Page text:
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What if I Am at Fault, Too?

Alabama’s contributory negligence law and its effect on your case

Every driver has a responsibility to others to drive carefully. As a general rule, if a driver breaks that duty through careless driving and, as a result, injures someone else, the driver is liable to the victim for damages. There is, however, a major exception to this rule in Alabama: contributory negligence.

Contributory negligence is a legal defense available to the defendant. If the defendant can prove that the plaintiff in a lawsuit (the injured person) was at fault in the accident, then the plaintiff may not be able to recover any damages at all from the defendant.

If the defendant’s conduct rose far above the level of negligence and constituted wanton conduct that demonstrated flagrant disregard for the safety of others, however, then contributory negligence will not prevent the plaintiff from winning compensation.

In a civil case in Mobile last year, the jury asked the judge to define contributory negligence. According to the plaintiff’s family, Roosevelt Jones was driving out of the Greater Gulf State Fairgrounds when a gate crashed through his windshield, killing him. The defense contended that because Mr. Jones scored a 1.0 percent on a blood alcohol test, he contributed to his death. Therefore his estate was not entitled to the $4 million in compensation they sued for. The family noted that Mr. Jones was traveling at two or three miles an hour and could not have affected the gate. This case fairly shows the lengths a defense team will go to keep from losing such a case.

When an accident case comes to our office, we carefully dissect every aspect of the case, interviewing witnesses, searching for video evidence, and studying the medical records, accident scene, and vehicles involved. If you have been in an accident, or lost a loved one due to the negligence of another party, our personal injury attorneys may be able to help you.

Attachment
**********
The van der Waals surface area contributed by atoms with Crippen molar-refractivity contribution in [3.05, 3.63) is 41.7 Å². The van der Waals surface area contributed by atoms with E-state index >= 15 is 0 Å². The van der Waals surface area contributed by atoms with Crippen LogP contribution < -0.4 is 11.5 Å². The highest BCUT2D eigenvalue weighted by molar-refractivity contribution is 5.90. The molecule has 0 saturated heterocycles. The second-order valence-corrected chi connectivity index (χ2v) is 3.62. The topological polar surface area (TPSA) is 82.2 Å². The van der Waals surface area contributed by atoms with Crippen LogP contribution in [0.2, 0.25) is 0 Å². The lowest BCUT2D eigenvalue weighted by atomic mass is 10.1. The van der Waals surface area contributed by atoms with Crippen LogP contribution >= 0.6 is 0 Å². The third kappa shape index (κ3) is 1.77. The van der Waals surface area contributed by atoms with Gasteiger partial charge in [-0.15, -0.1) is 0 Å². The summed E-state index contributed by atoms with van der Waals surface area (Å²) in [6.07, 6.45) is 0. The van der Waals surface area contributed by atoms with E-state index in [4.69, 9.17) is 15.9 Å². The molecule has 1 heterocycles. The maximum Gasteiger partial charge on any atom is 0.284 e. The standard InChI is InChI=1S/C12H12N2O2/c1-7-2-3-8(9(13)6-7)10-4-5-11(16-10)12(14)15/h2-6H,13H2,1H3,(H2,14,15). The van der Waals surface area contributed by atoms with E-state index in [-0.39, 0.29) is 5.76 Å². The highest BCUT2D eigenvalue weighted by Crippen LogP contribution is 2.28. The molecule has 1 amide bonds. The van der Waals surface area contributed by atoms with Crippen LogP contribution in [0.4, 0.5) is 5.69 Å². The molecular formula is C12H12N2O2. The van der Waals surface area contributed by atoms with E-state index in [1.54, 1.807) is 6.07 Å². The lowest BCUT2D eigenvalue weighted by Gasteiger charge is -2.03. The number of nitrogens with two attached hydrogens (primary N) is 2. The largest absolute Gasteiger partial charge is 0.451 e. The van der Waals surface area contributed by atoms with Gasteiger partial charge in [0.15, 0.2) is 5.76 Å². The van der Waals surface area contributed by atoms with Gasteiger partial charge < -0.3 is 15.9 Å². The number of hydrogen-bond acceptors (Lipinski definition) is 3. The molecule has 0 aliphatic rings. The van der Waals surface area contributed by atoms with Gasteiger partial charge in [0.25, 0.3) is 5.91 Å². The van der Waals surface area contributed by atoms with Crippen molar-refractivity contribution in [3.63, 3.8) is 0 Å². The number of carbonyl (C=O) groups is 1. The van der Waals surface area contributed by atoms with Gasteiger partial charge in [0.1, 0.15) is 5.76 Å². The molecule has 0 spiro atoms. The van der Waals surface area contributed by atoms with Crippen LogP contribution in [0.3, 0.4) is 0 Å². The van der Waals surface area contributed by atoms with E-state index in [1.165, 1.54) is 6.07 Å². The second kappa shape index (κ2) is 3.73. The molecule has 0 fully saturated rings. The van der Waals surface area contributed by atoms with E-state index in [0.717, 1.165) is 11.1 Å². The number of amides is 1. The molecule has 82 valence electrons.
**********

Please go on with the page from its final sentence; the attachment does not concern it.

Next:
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Truck Accidents and Their Causes

The Federal Motor Carrier Safety Administration (FMCSA) estimates that there are more than 3,000 fatal crashes and 100,000 other crashes involving large trucks in the United States each year. Considering the huge number of trucks on the roads transporting needed goods throughout the country, a significant number of accidents are inevitable. Nonetheless, an awareness of the common causes of truck accidents can help us to avoid them.

The FMCSA conducted an important study in 2007 on truck safety which emphasized a number of factors that are still helpful today:

  • Driver exhaustion. With pressure to make deadlines, driving drowsy is more common among truck drivers than other drivers. Given the size and weight of a large truck, the danger is magnified.
  • Truck driver error. Though many trucks have signs communicating that their drivers have limited visibility on the side, many car drivers do not realize this. Truck drivers often cannot see other drivers making common driving techniques are more difficult, leading to more mistakes.
  • Error by other drivers. When a car driver stops short, swerves, or does something dangerous on the road, another car may be able to avoid the hazard. Because of its size, a truck is much slower to respond and is therefore more likely to crash in these situations.
  • Drug use. Two of the top ten factors cited by the FMCSA involved prescription and over-the-counter drug use. The long hours of a truck driver’s lifestyle often lead to a lack of exercise and an intake of unhealthy food. Many truck drivers suffer from obesity and other health related ailments. The medications they take to treat these ailments are a significant risk factor in trucking accidents, along with illegal substances taken to keep them awake and driving when they should be resting.

If you have been in an accident involving a truck, contact us for a consultation and review of your case to see how we can help get you the compensation you deserve.